Take a book like Serious Pink by Sharon Dolin (one of the first books done by Marsh Hawk Press, which is dedicated to doing books in which art and poetry come together in some way). This book continues to sell well beyond any reasonable expectation for the lifespan of a book like this. It's a collection of ekphrastic poems exclusively. It’s also a collection of arrangements of language in which story plays no part, a work that really exists in space—maybe like a Richard Diebenkorn painting (whence her title). Why does Sharon's book continue to sell when there's nothing to "get" in the poems? I don't believe her poems are various readers’ Rorschach images. Contrast her work with poetry by someone like Cat Doty, also well published, read by many, which tells stories, basically. Well, Sharon’s work is compelling, to me and many others—and yet Cat’s is very popular. The two oeuvres could not be further apart.

Is visual art as old as song? Perhaps. Anyway, it’s liberating because it sets the poet, or at least it sets me, free of the constraints of discourse as normally sanctioned by society. When my daughter, who was doing some wonderful drawings and paintings even at a young age, insisted in her senior year of high school that she wanted to go to art school, we began taking her to National Portfolio Day sessions (held for prospective art students around the country, where the kids meet the schools and programs, and vice versa). I realized then that a huge minority of people don’t think like lawyers or English professors or doctors or maybe certain engineers; rather, they seem to know there is another “logic” underlying a painting. I have come to yearn ever more for, and am increasingly comfortable with, access to that world of the sheerly visual, and the more access I'm allowed, the more sharp I feel I can be with formal language.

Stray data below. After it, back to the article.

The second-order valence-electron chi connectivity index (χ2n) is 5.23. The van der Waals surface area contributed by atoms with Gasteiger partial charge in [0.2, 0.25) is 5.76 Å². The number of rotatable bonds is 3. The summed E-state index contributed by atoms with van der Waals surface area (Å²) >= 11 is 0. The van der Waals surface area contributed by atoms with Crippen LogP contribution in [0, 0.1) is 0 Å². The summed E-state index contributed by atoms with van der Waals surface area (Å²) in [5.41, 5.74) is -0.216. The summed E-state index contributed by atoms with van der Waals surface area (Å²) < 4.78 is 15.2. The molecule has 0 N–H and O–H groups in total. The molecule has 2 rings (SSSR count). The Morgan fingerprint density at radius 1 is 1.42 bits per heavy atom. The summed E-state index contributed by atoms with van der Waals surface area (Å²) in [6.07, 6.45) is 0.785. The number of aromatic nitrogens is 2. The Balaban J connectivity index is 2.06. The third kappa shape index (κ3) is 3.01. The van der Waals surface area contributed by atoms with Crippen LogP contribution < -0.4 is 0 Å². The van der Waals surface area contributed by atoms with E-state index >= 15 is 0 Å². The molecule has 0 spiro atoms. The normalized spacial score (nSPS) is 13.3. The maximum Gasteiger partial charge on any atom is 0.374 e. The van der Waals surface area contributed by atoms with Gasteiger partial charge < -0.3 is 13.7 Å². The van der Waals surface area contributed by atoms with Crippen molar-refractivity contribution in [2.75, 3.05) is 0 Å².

EH: Philosopher and aesthetician Joseph Margolis has described a work of art as “a physically embodied, culturally emergent entity,” a human “utterance” that shares the same ontology as the human being. Following from this, he views a work of art as complex and difficult to interpret, and says there is finally no authoritative interpretation for a work of art. Do you agree? Is the “meaning” of the poem—insofar as any poem has a meaning beyond its manifestation as a linguistic event—not a single meaning but any number of interpretations, some more valid or defensible than others?

BK: Of course the meaning of a poem is not a single meaning. To speak of a poem’s meaning, however, is to be led astray; its meaning is beside the point. Thinking about what Margolis says, in any case, I guess the question to throw back at him would be: Does a human being have a meaning? What human being is reducible to any formulation? Even to say Hitler was evil or to explain his behavior in terms of an overly authoritarian father or whatever, is reductive.

I don’t know Margolis’ work so I can’t engage in dialogue with it in any substantial way—and I can’t claim the mantle of philosopher here. Nevertheless, I wonder if his comment attempts to push back on an art world that hegemonically insists on a notion of art or artworks as not necessarily having to exist physically—the result of what I’ll call the “Duchamp problem,” beginning with Marcel Duchamp’s Fountain (obviously that urinal was a physical object, indeed relentlessly material, and at the time maybe implacable in its perceived refusal to embody or exude anything then widely assumed to have been the quality of high art or fine art). Here his prank was the point—while, however, calling attention to a new aesthetics (something that has not been talked about enough maybe), an aesthetics I can’t help associating in principle or sensibility with “machine aesthetics” such as we find in Williams and the painters he was enamored of, as well as in early Oppen and others. (I don’t claim to be an artist or art expert either—although, as you have observed, I write in response to art often in my poems and will say here, not for the first time, that I don’t and probably never will understand art—while I do understand what poetry is.)